Figures seem to support that view, at least for now. A market report published in April by S&P Global found that many ESG exchange-traded funds outperformed the S&P 500 index average in the year to March, in some cases by a factor of two. Some commentators say evidence is mounting that an ESG focus gives funds a competitive advantage.




Others urge caution. Adam Wing, a financial advisor with UHY Financial Planning, a service offered by UK member firm UHY Hacker Young, argues that long-term data on the performance of ESG funds is still thin on the ground, and that there is no guarantee that they will continue to outperform the market. Nevertheless, he agrees that impressive recent performance has pushed ESG-focused investing into the mainstream.

“Over the longer term it remains to be seen whether ESG fund managers will identify the companies that will prosper in future, but with many more people thinking carefully about where to invest their savings, ESG investment is no longer a fringe area,” he says.

Legislative changes will only add to the appeal of ESG-focused funds. “In the UK, financial advisers will soon be required to ask clients about their attitudes towards ESG when advising on suitable investments,” says Adam. “Younger investors are often seen as driving demand for ‘greener’ products. But these changes will mean investors of all ages will be asked to consider how their money is invested, and whether they want to bring ESG factors into the investment mix.”

It’s not just publicly traded companies that stand to gain from increasing regulatory and customer focus on responsible business. Private investors do not need to be especially environmentally or socially minded to see the appeal of organisations that stay a step ahead of environmental and diversity laws and appeal to a growing number of consumers. In a recent study, 72% of private equity managers said they always screen target companies for ESG risks and opportunities at the pre-acquisition stage.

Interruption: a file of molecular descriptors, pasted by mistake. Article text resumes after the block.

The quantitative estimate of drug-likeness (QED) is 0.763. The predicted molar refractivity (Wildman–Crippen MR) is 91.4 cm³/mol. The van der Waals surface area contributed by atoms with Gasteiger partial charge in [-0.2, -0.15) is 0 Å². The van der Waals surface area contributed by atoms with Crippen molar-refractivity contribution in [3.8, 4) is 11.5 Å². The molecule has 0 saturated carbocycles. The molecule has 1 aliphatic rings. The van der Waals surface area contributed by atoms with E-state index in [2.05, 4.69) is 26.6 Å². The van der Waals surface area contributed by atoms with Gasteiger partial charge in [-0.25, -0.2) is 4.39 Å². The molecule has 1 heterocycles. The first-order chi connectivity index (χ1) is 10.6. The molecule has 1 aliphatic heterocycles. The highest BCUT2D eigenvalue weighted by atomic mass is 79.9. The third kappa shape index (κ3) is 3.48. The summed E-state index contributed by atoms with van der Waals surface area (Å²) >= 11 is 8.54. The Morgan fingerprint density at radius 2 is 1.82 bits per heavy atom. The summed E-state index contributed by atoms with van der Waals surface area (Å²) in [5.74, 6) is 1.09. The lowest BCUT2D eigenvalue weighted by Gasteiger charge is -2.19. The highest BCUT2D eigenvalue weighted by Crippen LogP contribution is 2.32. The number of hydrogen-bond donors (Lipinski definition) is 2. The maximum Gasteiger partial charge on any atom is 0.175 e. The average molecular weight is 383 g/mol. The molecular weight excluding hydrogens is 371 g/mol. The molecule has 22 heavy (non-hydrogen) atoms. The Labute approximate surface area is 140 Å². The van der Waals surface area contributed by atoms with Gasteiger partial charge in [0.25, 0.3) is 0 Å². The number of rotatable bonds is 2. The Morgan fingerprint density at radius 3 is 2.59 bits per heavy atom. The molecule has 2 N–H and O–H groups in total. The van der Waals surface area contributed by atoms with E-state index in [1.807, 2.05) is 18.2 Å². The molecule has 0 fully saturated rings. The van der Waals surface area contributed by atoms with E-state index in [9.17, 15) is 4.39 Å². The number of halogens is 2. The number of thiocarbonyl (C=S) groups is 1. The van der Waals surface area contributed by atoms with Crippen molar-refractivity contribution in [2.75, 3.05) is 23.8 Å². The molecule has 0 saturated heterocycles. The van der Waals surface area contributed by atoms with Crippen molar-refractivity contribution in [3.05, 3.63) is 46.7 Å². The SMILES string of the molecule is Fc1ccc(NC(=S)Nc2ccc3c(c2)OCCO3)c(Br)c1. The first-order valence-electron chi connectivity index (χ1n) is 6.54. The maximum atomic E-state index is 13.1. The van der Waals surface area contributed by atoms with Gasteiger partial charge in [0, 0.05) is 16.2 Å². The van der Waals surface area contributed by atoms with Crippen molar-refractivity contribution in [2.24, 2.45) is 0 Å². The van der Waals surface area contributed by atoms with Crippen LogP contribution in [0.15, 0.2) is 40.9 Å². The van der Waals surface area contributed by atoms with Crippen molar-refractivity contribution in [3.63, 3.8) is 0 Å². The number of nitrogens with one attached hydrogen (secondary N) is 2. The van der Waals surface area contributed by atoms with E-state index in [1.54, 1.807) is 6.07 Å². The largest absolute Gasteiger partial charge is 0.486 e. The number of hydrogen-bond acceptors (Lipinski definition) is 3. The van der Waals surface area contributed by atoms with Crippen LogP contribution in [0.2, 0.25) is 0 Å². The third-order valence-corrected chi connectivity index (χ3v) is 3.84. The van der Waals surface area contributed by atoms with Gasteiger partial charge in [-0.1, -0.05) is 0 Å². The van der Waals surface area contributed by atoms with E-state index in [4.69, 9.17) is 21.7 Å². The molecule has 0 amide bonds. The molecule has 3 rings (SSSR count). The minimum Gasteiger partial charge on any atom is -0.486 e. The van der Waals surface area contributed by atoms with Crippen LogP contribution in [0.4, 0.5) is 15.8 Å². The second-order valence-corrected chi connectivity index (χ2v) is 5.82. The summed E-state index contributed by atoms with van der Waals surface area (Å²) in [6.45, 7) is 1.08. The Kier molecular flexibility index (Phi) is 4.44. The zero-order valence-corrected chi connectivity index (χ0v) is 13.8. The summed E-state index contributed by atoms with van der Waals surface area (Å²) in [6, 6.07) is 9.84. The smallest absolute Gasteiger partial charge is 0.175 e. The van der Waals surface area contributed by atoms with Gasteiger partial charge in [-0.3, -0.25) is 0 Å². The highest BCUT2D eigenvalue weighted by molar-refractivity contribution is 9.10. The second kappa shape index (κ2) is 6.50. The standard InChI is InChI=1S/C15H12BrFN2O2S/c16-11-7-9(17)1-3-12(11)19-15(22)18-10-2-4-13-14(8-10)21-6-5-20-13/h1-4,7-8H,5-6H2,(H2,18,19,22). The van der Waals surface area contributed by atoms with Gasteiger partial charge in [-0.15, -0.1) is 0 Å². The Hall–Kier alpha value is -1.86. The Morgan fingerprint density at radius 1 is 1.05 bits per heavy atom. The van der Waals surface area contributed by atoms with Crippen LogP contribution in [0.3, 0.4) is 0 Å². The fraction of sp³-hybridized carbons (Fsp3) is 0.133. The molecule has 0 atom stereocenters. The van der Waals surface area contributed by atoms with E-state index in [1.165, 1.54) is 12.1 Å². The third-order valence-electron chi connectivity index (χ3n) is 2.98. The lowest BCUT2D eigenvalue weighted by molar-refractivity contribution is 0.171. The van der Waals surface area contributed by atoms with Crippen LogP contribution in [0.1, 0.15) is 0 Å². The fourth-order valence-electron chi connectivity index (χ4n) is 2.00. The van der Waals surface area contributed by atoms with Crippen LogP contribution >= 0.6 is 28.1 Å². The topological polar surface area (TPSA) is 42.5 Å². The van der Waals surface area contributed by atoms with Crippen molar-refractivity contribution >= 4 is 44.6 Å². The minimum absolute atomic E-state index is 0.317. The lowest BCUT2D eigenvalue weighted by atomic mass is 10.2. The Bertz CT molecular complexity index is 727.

Investors using ESG as part of their screening criteria are likely to become more typical as regulations tighten and more consumers make purchasing decisions based on a company’s overall ESG credentials, including supply chain sustainability.



It is no wonder, then, that the UHY global network has seen an increase in ESG and CSR-related requests from client businesses. In Italy, Andrea and his team are seeing a growing demand for the preparation and auditing of non-financial reports, and helping businesses prepare tenders for EU-funded projects, which are increasingly focused on sustainability. UHY Malaysia offers clients tailored consultancy that includes setting KPIs for ESG initiatives and ESG reporting.

In fact, ESG is becoming increasingly important in wider company reporting, with three quarters of year end reports setting out clear purpose beyond making money for shareholders, according to one recent study of 50 FTSE 350 companies. There is a wide disparity in the quality and depth of non-financial reporting. Accountants are key to ensuring sustainability information is always accurate and transparent, and the profession – through bodies like the International Federation of Accountants (IFAC) – is pushing for consistent global standards against which ESG claims can be judged.

In Spain, UHY Fay & Co offers advice on disclosing and communicating ESG information, assurance of disclosures for EU compliance and sustainable supply chain management. Joyce says companies need to take professional advice before making ESG claims, or risk accusations of greenwashing or using green marketing to disguise unsustainable business models.

“Stakeholder scrutiny on companies is intensifying,” she says. “Companies that greenwash will soon find themselves in situations of lost trust and then may find themselves with difficulties when it comes to accessing capital markets.”

It is not just companies indulging in greenwashing that may find themselves in that position. The pandemic is likely to give the ESG agenda added momentum, as employees and consumers demand healthier workplaces, inclusive hiring policies and more sustainable business models. Environmental regulation will only get tighter as nations edge closer to carbon reduction deadlines. ESG reporting may soon be a critical factor in every company’s appeal to investors, public bodies and a growing number of concerned customers.